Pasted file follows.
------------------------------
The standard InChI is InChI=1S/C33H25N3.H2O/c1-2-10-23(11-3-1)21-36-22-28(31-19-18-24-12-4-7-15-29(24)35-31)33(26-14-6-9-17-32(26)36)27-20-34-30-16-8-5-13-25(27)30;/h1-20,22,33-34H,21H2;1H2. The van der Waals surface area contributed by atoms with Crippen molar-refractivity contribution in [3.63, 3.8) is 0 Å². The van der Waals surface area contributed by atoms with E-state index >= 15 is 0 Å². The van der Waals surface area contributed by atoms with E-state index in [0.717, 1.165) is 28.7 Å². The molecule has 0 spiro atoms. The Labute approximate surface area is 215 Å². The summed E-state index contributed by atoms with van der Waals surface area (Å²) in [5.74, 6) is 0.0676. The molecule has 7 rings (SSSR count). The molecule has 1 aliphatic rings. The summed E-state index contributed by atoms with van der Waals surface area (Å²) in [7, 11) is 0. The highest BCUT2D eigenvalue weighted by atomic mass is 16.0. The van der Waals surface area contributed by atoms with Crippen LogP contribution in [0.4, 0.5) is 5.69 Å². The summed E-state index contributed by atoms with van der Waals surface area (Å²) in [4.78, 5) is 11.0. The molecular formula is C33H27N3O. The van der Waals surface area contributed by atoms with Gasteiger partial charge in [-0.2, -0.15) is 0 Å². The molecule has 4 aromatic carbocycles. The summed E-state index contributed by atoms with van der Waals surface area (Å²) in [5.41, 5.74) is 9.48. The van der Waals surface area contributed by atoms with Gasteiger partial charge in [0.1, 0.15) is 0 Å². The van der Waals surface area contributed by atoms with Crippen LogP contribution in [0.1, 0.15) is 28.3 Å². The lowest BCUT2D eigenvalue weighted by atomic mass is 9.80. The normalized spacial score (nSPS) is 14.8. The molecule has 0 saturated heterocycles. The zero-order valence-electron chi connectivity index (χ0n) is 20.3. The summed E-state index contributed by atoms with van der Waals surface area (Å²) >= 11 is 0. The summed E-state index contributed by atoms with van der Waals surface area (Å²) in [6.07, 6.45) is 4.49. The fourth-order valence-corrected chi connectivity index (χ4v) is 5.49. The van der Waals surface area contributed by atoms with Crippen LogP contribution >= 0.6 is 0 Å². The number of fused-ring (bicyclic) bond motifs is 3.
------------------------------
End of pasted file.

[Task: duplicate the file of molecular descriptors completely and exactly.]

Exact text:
The standard InChI is InChI=1S/C33H25N3.H2O/c1-2-10-23(11-3-1)21-36-22-28(31-19-18-24-12-4-7-15-29(24)35-31)33(26-14-6-9-17-32(26)36)27-20-34-30-16-8-5-13-25(27)30;/h1-20,22,33-34H,21H2;1H2. The van der Waals surface area contributed by atoms with Crippen molar-refractivity contribution in [3.63, 3.8) is 0 Å². The van der Waals surface area contributed by atoms with E-state index >= 15 is 0 Å². The van der Waals surface area contributed by atoms with E-state index in [0.717, 1.165) is 28.7 Å². The molecule has 0 spiro atoms. The Labute approximate surface area is 215 Å². The summed E-state index contributed by atoms with van der Waals surface area (Å²) in [5.74, 6) is 0.0676. The molecule has 7 rings (SSSR count). The molecule has 1 aliphatic rings. The summed E-state index contributed by atoms with van der Waals surface area (Å²) in [7, 11) is 0. The highest BCUT2D eigenvalue weighted by atomic mass is 16.0. The van der Waals surface area contributed by atoms with Crippen LogP contribution in [0.4, 0.5) is 5.69 Å². The summed E-state index contributed by atoms with van der Waals surface area (Å²) in [4.78, 5) is 11.0. The molecular formula is C33H27N3O. The van der Waals surface area contributed by atoms with Gasteiger partial charge in [-0.2, -0.15) is 0 Å². The molecule has 4 aromatic carbocycles. The summed E-state index contributed by atoms with van der Waals surface area (Å²) in [5.41, 5.74) is 9.48. The van der Waals surface area contributed by atoms with Gasteiger partial charge in [0.1, 0.15) is 0 Å². The van der Waals surface area contributed by atoms with Crippen LogP contribution in [0.1, 0.15) is 28.3 Å². The lowest BCUT2D eigenvalue weighted by atomic mass is 9.80. The normalized spacial score (nSPS) is 14.8. The molecule has 0 saturated heterocycles. The zero-order valence-electron chi connectivity index (χ0n) is 20.3. The summed E-state index contributed by atoms with van der Waals surface area (Å²) >= 11 is 0. The summed E-state index contributed by atoms with van der Waals surface area (Å²) in [6.07, 6.45) is 4.49. The fourth-order valence-corrected chi connectivity index (χ4v) is 5.49. The van der Waals surface area contributed by atoms with Crippen LogP contribution >= 0.6 is 0 Å². The number of fused-ring (bicyclic) bond motifs is 3.